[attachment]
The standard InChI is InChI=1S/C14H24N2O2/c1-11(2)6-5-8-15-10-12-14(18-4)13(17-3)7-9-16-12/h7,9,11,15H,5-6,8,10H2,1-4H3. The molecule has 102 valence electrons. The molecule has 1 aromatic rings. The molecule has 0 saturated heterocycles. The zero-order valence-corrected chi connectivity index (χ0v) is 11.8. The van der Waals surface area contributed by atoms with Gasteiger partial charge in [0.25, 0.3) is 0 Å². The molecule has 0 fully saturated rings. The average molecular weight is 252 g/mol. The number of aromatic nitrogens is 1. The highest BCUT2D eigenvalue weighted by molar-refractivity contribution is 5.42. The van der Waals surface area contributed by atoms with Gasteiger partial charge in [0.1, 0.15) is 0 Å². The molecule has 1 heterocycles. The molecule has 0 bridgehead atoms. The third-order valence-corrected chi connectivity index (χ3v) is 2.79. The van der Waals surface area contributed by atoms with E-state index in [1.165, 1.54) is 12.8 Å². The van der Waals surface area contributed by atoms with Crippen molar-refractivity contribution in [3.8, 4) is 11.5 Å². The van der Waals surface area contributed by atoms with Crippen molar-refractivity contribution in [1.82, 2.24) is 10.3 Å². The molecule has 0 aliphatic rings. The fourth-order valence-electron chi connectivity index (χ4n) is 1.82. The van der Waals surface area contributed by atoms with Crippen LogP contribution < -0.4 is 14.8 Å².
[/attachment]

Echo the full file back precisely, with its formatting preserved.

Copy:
The standard InChI is InChI=1S/C14H24N2O2/c1-11(2)6-5-8-15-10-12-14(18-4)13(17-3)7-9-16-12/h7,9,11,15H,5-6,8,10H2,1-4H3. The molecule has 102 valence electrons. The molecule has 1 aromatic rings. The molecule has 0 saturated heterocycles. The zero-order valence-corrected chi connectivity index (χ0v) is 11.8. The van der Waals surface area contributed by atoms with Gasteiger partial charge in [0.25, 0.3) is 0 Å². The molecule has 0 fully saturated rings. The average molecular weight is 252 g/mol. The number of aromatic nitrogens is 1. The highest BCUT2D eigenvalue weighted by molar-refractivity contribution is 5.42. The van der Waals surface area contributed by atoms with Gasteiger partial charge in [0.1, 0.15) is 0 Å². The molecule has 1 heterocycles. The molecule has 0 bridgehead atoms. The third-order valence-corrected chi connectivity index (χ3v) is 2.79. The van der Waals surface area contributed by atoms with E-state index in [1.165, 1.54) is 12.8 Å². The van der Waals surface area contributed by atoms with Crippen molar-refractivity contribution in [3.8, 4) is 11.5 Å². The van der Waals surface area contributed by atoms with Crippen molar-refractivity contribution in [1.82, 2.24) is 10.3 Å². The molecule has 0 aliphatic rings. The fourth-order valence-electron chi connectivity index (χ4n) is 1.82. The van der Waals surface area contributed by atoms with Crippen LogP contribution < -0.4 is 14.8 Å².